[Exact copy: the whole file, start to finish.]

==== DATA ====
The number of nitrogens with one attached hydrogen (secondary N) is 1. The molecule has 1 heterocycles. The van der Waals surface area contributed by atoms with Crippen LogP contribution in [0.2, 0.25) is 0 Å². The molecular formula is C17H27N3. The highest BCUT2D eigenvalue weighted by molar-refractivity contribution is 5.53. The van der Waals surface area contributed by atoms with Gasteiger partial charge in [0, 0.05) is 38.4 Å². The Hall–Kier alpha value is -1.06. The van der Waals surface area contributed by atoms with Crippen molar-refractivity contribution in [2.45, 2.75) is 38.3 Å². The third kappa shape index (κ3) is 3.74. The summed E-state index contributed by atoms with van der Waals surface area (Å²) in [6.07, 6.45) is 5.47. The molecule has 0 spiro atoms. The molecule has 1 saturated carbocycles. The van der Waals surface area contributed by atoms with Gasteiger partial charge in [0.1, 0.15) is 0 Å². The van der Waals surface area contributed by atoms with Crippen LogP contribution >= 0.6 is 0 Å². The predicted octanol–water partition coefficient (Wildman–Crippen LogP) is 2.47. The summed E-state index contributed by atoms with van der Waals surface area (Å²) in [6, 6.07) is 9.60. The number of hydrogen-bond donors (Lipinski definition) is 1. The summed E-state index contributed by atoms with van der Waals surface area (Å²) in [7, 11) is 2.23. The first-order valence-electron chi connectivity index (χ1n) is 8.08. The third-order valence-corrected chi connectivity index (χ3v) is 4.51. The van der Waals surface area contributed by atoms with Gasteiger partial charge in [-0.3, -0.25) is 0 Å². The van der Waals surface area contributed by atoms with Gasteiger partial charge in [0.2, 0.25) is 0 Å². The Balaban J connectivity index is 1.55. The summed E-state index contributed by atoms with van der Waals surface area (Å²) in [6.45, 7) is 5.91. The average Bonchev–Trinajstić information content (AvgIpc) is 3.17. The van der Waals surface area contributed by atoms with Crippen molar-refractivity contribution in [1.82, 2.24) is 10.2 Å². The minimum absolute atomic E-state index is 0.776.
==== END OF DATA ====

The number of nitrogens with one attached hydrogen (secondary N) is 1. The molecule has 1 heterocycles. The van der Waals surface area contributed by atoms with Crippen LogP contribution in [0.2, 0.25) is 0 Å². The molecular formula is C17H27N3. The highest BCUT2D eigenvalue weighted by molar-refractivity contribution is 5.53. The van der Waals surface area contributed by atoms with Gasteiger partial charge in [0, 0.05) is 38.4 Å². The Hall–Kier alpha value is -1.06. The van der Waals surface area contributed by atoms with Crippen molar-refractivity contribution in [2.45, 2.75) is 38.3 Å². The third kappa shape index (κ3) is 3.74. The summed E-state index contributed by atoms with van der Waals surface area (Å²) in [6.07, 6.45) is 5.47. The molecule has 0 spiro atoms. The molecule has 1 saturated carbocycles. The van der Waals surface area contributed by atoms with Gasteiger partial charge in [0.1, 0.15) is 0 Å². The van der Waals surface area contributed by atoms with Crippen LogP contribution >= 0.6 is 0 Å². The predicted octanol–water partition coefficient (Wildman–Crippen LogP) is 2.47. The summed E-state index contributed by atoms with van der Waals surface area (Å²) in [6, 6.07) is 9.60. The number of hydrogen-bond donors (Lipinski definition) is 1. The summed E-state index contributed by atoms with van der Waals surface area (Å²) in [7, 11) is 2.23. The first-order valence-electron chi connectivity index (χ1n) is 8.08. The third-order valence-corrected chi connectivity index (χ3v) is 4.51. The van der Waals surface area contributed by atoms with Gasteiger partial charge in [-0.3, -0.25) is 0 Å². The van der Waals surface area contributed by atoms with Gasteiger partial charge in [0.2, 0.25) is 0 Å². The Balaban J connectivity index is 1.55. The summed E-state index contributed by atoms with van der Waals surface area (Å²) in [6.45, 7) is 5.91. The average Bonchev–Trinajstić information content (AvgIpc) is 3.17. The van der Waals surface area contributed by atoms with Crippen molar-refractivity contribution in [1.82, 2.24) is 10.2 Å². The minimum absolute atomic E-state index is 0.776.